The great exhibition: in our time

The great exhibition: in our time (a documentary) Continue reading The great exhibition: in our time

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China at century’s end

by Salvatore J. Babones One year ago I published an article in Foreign Affairs magazine predicting that China’s outsized rate of economic growth would soon slow down to the levels that are typical of other middle-income countries like Mexico, Brazil, and Russia.  Foreign Affairs published my article under the punning but (in my view) inappropriate title “The Middling Kingdom.”  There is nothing middling about China: it is the world’s largest country, the center of one of the world’s great civilizations, and in many ways the most important place on Earth.  But will its economy continue to grow at 10% per … Continue reading China at century’s end

The warfare state and the brutalizing of everyday life

by Henry A. Giroux Since 9/11, the war on terror and the campaign for homeland security have increasingly mimicked the tactics of the enemies they sought to crush. Violence and punishment as both a media spectacle and a bone-crushing reality have become prominent and influential forces shaping American society. As the boundaries between “the realms of war and civil life have collapsed,” social relations and the public services needed to make them viable have been increasingly privatized and militarized.(1) The logic of profitability works its magic in channeling the public funding of warfare and organized violence into universities, market-based service … Continue reading The warfare state and the brutalizing of everyday life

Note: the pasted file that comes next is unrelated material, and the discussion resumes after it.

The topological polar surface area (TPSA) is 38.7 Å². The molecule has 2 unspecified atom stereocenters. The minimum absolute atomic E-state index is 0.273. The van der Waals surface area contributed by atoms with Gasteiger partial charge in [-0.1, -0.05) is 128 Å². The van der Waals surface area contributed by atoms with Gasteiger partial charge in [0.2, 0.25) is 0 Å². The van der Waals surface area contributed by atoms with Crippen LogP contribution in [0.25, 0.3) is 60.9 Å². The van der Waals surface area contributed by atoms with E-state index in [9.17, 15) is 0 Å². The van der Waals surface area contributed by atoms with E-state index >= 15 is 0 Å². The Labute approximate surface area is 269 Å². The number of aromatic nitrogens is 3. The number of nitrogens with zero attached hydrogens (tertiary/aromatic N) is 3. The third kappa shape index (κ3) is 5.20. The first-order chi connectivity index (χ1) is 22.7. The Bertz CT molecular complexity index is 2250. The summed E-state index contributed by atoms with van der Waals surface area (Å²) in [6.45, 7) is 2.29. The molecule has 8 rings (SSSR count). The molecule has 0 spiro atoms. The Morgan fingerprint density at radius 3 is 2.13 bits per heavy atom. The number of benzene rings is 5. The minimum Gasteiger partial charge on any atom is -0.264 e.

Marxism: Dead or alive?

by Zoltan Zigedy  Twenty years ago Marxism was in retreat. Actually, it had been in retreat much earlier than the fall of the Soviet Union and Eastern European socialism a decade before the end of the twentieth century. But certainly the dissolution of the USSR marked a dramatic and, for many, a surprising finale. Communism, the revolutionary expression of Marxism, was the official ideology of states that contained roughly 40% of the world’s population as late as the nineteen eighties. At the same time, in many other countries, Communists were formidable political forces possibly in reach of political power or, … Continue reading Marxism: Dead or alive?

A Marxian interpretation of the economic crisis

by Stephen Resnick and Richard Wolff Two different and contending mainstream theories have explained capitalism’s repeated crises over the last century. Each time each theory proposed correspondingly different solutions. Today’s crisis is no exception. One theory—called, after one of its founders, “Keynesian economics”—claims that unregulated private markets inevitably yield price movements that react back on the decisions of businesses, workers, and consumers to produce out-of-control price spirals. These periodically push the economy into inflations, recessions, or even depressions. Without intervention from outside, capitalism’s private economy may remain depressed or inflated long enough to threaten capitalism itself. Keynesian—or now more generally … Continue reading A Marxian interpretation of the economic crisis